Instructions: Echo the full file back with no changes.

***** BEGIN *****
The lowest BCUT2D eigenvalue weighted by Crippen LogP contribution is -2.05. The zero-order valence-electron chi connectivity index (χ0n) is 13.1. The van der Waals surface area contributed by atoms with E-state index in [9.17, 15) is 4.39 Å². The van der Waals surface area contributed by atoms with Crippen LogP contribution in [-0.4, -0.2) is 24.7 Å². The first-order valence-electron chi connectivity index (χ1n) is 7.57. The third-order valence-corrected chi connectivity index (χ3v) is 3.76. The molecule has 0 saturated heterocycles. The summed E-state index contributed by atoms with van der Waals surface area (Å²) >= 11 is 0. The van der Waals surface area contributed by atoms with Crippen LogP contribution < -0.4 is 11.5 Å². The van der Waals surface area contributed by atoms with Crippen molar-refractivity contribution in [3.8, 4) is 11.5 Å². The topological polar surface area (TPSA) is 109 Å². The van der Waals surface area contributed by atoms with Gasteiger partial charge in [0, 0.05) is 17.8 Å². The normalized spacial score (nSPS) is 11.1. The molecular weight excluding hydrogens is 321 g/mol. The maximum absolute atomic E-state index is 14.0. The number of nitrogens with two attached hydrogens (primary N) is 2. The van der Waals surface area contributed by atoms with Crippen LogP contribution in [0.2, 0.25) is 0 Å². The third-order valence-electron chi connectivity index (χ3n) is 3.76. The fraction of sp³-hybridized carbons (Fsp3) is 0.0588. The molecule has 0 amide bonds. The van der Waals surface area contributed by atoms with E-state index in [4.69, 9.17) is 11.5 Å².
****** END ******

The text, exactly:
The lowest BCUT2D eigenvalue weighted by Crippen LogP contribution is -2.05. The zero-order valence-electron chi connectivity index (χ0n) is 13.1. The van der Waals surface area contributed by atoms with E-state index in [9.17, 15) is 4.39 Å². The van der Waals surface area contributed by atoms with Crippen LogP contribution in [-0.4, -0.2) is 24.7 Å². The first-order valence-electron chi connectivity index (χ1n) is 7.57. The third-order valence-corrected chi connectivity index (χ3v) is 3.76. The molecule has 0 saturated heterocycles. The summed E-state index contributed by atoms with van der Waals surface area (Å²) >= 11 is 0. The van der Waals surface area contributed by atoms with Crippen LogP contribution < -0.4 is 11.5 Å². The van der Waals surface area contributed by atoms with Crippen molar-refractivity contribution in [3.8, 4) is 11.5 Å². The topological polar surface area (TPSA) is 109 Å². The van der Waals surface area contributed by atoms with Gasteiger partial charge in [0, 0.05) is 17.8 Å². The normalized spacial score (nSPS) is 11.1. The molecular weight excluding hydrogens is 321 g/mol. The maximum absolute atomic E-state index is 14.0. The number of nitrogens with two attached hydrogens (primary N) is 2. The van der Waals surface area contributed by atoms with Crippen LogP contribution in [0.2, 0.25) is 0 Å². The third-order valence-electron chi connectivity index (χ3n) is 3.76. The fraction of sp³-hybridized carbons (Fsp3) is 0.0588. The molecule has 0 amide bonds. The van der Waals surface area contributed by atoms with E-state index in [4.69, 9.17) is 11.5 Å².